She did auditions and talent shows and faced a lot of rejection in the form of "no." In an interview with The Washington Post, she shared, "And I remember they liked me a lot, they knew I stood out, but they just knew I wasn't ready. I appreciate that so much because I feel like all of those no's made room for the most beautiful yes — that was Dreamville."
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After the exhausting start of the decade that was last year, 2021 revealed itself to be yet another trying year for our patience with everyone and the audacity they held. Though, instead of wallowing in the uncertainty created by all of the unexpected, like we did last year, this year we were given a soundtrack that challenged how we'd interpret our world.
Last year, the best songs were the ones that distracted us from the tragedy outside. This year, the best songs came from artist who embraced themselves and found peace with the tragedies within. These artist gave us songs that taught us how to love the world we are in, but most importantly, they gave us songs that taught us how to love ourselves within this world.
Below, check out the list of artists that made this year memorable, and brought a wondrous soundtrack to the chaotic second year of what's sure to be an inevitably chaotic decade.
1.Megan Thee Stallion
Megan Thee Stallion
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There are some people that you don't have to meet to know that they are good people and should, at all times, be rooted for. For example, Barack and Michelle Obama. I don't need to know them to know that they are probably the nicest people in the world. Don't get me wrong. I know that they aren't perfect, but so do they, and that only makes them that much more desirable to root for. Amongst them, I would count Megan Thee Stallion. Yes, I know she is not in the exact same category as the Obamas. She is not a huge activist or civil worker as they are, but her genuineness and her ambition place her among their ranks.
Whether it's Megan judging ballroom on HBO Max's Legendary, her three Grammy wins, her promotion of "The Hottie Sauce" for her partnership with Popeyes, her collaborations with Ariana Grande, BTS, Maroon 5, Lil Nas X, her Sports Illustrated cover, her Met Gala appearance, or even graduating college with a degree in health administration, Megan Thee Stallion has made this year her own. And don't we love to see it!
Unlike the other artists on this list, Megan Thee Stallion has managed to succeed in every aspect of her life this year. While being in school, she managed to bring her music and artistry to other artists and to her own stage. Her performances have been entertaining, her features have been awe-inspiring, and her relentless body positivity has been a mirror for all Black women to unapologetically love themselves.
She has been a great artist, but most importantly, she has been a great reflection of how someone can succeed despite all of the odds stacked against them.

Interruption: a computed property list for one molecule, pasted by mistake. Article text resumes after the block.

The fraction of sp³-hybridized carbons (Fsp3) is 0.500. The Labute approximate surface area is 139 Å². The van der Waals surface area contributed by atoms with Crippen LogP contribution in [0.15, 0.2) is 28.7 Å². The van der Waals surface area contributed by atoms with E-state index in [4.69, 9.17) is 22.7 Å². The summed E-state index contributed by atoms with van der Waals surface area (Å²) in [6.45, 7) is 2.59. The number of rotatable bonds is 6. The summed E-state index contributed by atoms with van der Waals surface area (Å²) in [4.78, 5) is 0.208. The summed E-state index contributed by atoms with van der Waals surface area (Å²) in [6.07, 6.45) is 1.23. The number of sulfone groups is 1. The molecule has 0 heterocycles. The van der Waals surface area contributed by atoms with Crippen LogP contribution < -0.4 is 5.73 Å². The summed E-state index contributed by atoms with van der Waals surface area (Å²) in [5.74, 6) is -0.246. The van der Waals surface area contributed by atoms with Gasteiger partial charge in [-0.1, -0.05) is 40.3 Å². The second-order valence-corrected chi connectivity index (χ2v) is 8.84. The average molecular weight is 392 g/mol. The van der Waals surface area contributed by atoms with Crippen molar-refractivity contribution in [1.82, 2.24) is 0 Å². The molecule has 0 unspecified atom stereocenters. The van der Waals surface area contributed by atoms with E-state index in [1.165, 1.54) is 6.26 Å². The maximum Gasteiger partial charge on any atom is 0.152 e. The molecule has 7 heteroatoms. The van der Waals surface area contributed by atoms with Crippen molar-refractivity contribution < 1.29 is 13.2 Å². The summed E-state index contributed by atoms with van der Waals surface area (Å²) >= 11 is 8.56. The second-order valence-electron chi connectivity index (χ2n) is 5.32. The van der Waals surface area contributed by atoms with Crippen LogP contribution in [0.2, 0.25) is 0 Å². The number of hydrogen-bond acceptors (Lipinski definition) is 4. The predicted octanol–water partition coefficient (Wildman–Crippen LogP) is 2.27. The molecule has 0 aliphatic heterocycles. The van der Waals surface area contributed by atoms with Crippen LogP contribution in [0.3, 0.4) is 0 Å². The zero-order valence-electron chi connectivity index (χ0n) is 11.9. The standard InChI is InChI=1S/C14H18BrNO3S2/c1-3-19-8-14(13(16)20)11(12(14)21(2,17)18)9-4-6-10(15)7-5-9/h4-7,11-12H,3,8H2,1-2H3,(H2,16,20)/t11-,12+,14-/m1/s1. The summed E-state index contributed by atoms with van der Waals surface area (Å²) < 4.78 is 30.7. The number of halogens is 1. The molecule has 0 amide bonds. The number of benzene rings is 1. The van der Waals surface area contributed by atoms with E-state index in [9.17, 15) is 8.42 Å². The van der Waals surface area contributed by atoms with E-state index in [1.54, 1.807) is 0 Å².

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Before the announcement of their collaboration, the idea of Anderson .Paak and Bruno Mars teaming up was ludicrous to me. Like a shot out of nowhere, I remember finding myself thinking, What a strange occurrence. Don't get me wrong, I had known them to have toured together before, but I never imagined them making an album together. My greatest bewilderment of the pairing had been everyone else's selling point: Bruno Mars. My mind just could never wrap its head around Bruno Mars truly being an R&B singer. (In hindsight, I attribute this to my once insistent belief--which I know now to be wishful thinking-- that Bruno Mars' singing funk and R&B was just a phase.) Nevertheless, my concerns were quickly assuaged from the moment the duo released "Leave the Door Open" under the name Silk Sonic.
Recreating R&B of the 60s and 70s, Silk Sonic easily reminded audiences of the once bold, vibrant, and adorned music of our past.
From "Leave the Door Open" to "Smoking Out the Window," Silk Sonic has made "come through" messages, insistent flirting, and unforeseeable heartbreak soulful, passionate, and, at times, downright silly. Their music is as smooth as it is nostalgically fun. Even listening toAn Evening With Silk Sonic album felt like a Friday after a long week, with a warm, inviting fire and cold beer. The album isn't perfect, but its playfulness and fervent delivery are worth a listen. With "Leave the Door Open" still on repeat on the radio (and in my car) twenty times a day nine months later, there is no doubt that Silk Sonic remains powerful artists of this year.
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I am by no means a Doja Cat fan. Between her endless antics--her use of anti-gay slurs, her mockery of COVID (just to get it months later), alleged association with white supremacists--and constant evasion of cancellation, I find it hard to root for her. With this in mind, I reluctantly listened to Doja Cat's Planet Her album after not being able to escape one damn single from the radio. After listening, I find myself coming to a stunning realization: Planet Her is a damn good album, and the marketing behind its promotion was exceptional.